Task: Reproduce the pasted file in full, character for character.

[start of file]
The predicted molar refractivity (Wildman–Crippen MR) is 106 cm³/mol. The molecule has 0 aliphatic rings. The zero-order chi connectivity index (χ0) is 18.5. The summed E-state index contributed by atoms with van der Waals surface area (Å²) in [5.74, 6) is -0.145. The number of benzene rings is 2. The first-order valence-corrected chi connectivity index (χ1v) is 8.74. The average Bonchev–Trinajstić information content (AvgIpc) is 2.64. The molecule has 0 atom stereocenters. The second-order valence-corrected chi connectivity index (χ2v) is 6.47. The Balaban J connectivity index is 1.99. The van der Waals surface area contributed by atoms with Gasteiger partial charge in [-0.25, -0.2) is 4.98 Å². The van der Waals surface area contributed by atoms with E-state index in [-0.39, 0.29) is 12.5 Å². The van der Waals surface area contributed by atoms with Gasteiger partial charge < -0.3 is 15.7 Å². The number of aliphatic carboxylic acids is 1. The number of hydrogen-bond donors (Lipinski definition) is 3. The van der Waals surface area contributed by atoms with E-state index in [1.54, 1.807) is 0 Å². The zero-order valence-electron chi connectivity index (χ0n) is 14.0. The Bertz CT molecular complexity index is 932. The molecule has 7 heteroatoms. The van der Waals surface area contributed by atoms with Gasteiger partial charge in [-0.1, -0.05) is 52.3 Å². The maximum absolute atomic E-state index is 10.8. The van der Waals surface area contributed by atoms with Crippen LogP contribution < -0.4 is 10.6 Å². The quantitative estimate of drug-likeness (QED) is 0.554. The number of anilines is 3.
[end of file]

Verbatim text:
The predicted molar refractivity (Wildman–Crippen MR) is 106 cm³/mol. The molecule has 0 aliphatic rings. The zero-order chi connectivity index (χ0) is 18.5. The summed E-state index contributed by atoms with van der Waals surface area (Å²) in [5.74, 6) is -0.145. The number of benzene rings is 2. The first-order valence-corrected chi connectivity index (χ1v) is 8.74. The average Bonchev–Trinajstić information content (AvgIpc) is 2.64. The molecule has 0 atom stereocenters. The second-order valence-corrected chi connectivity index (χ2v) is 6.47. The Balaban J connectivity index is 1.99. The van der Waals surface area contributed by atoms with Gasteiger partial charge in [-0.25, -0.2) is 4.98 Å². The van der Waals surface area contributed by atoms with E-state index in [-0.39, 0.29) is 12.5 Å². The van der Waals surface area contributed by atoms with Gasteiger partial charge < -0.3 is 15.7 Å². The number of aliphatic carboxylic acids is 1. The number of hydrogen-bond donors (Lipinski definition) is 3. The van der Waals surface area contributed by atoms with E-state index in [1.54, 1.807) is 0 Å². The zero-order valence-electron chi connectivity index (χ0n) is 14.0. The Bertz CT molecular complexity index is 932. The molecule has 7 heteroatoms. The van der Waals surface area contributed by atoms with Gasteiger partial charge in [-0.1, -0.05) is 52.3 Å². The maximum absolute atomic E-state index is 10.8. The van der Waals surface area contributed by atoms with Crippen LogP contribution < -0.4 is 10.6 Å². The quantitative estimate of drug-likeness (QED) is 0.554. The number of anilines is 3.